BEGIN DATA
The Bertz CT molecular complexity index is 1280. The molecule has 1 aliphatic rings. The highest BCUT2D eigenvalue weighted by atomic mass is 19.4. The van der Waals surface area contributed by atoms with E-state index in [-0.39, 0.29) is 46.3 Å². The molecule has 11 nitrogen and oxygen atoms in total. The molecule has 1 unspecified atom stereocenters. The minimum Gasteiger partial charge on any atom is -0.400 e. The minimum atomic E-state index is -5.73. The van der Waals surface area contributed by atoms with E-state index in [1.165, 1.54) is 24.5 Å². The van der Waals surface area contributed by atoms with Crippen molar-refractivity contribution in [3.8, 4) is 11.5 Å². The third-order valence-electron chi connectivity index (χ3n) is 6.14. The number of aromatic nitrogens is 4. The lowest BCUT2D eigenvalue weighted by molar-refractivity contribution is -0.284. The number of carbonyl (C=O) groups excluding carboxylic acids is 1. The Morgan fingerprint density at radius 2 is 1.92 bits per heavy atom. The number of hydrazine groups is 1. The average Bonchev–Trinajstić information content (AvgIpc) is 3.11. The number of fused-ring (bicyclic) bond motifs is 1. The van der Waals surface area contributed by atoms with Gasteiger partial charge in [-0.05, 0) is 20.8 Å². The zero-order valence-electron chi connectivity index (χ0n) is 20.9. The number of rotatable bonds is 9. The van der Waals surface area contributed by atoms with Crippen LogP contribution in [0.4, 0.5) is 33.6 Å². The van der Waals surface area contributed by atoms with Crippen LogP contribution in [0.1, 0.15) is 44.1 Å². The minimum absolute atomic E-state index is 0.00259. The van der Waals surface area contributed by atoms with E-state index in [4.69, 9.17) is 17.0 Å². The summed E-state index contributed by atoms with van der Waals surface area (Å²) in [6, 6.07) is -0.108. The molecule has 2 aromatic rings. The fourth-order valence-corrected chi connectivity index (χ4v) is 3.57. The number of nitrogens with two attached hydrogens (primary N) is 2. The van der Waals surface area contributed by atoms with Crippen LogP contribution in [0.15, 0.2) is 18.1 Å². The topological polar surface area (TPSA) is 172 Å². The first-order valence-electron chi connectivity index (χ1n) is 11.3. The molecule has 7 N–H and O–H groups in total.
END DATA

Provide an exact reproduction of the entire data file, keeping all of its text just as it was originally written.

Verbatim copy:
The Bertz CT molecular complexity index is 1280. The molecule has 1 aliphatic rings. The highest BCUT2D eigenvalue weighted by atomic mass is 19.4. The van der Waals surface area contributed by atoms with E-state index in [-0.39, 0.29) is 46.3 Å². The molecule has 11 nitrogen and oxygen atoms in total. The molecule has 1 unspecified atom stereocenters. The minimum Gasteiger partial charge on any atom is -0.400 e. The minimum atomic E-state index is -5.73. The van der Waals surface area contributed by atoms with E-state index in [1.165, 1.54) is 24.5 Å². The van der Waals surface area contributed by atoms with Crippen molar-refractivity contribution in [3.8, 4) is 11.5 Å². The third-order valence-electron chi connectivity index (χ3n) is 6.14. The number of aromatic nitrogens is 4. The lowest BCUT2D eigenvalue weighted by molar-refractivity contribution is -0.284. The number of carbonyl (C=O) groups excluding carboxylic acids is 1. The Morgan fingerprint density at radius 2 is 1.92 bits per heavy atom. The number of hydrazine groups is 1. The average Bonchev–Trinajstić information content (AvgIpc) is 3.11. The number of fused-ring (bicyclic) bond motifs is 1. The van der Waals surface area contributed by atoms with Gasteiger partial charge in [-0.05, 0) is 20.8 Å². The zero-order valence-electron chi connectivity index (χ0n) is 20.9. The number of rotatable bonds is 9. The van der Waals surface area contributed by atoms with Crippen LogP contribution in [0.4, 0.5) is 33.6 Å². The van der Waals surface area contributed by atoms with Crippen LogP contribution in [0.1, 0.15) is 44.1 Å². The minimum absolute atomic E-state index is 0.00259. The van der Waals surface area contributed by atoms with E-state index in [4.69, 9.17) is 17.0 Å². The summed E-state index contributed by atoms with van der Waals surface area (Å²) in [6, 6.07) is -0.108. The molecule has 2 aromatic rings. The fourth-order valence-corrected chi connectivity index (χ4v) is 3.57. The number of nitrogens with two attached hydrogens (primary N) is 2. The van der Waals surface area contributed by atoms with Crippen LogP contribution in [0.15, 0.2) is 18.1 Å². The topological polar surface area (TPSA) is 172 Å². The first-order valence-electron chi connectivity index (χ1n) is 11.3. The molecule has 7 N–H and O–H groups in total.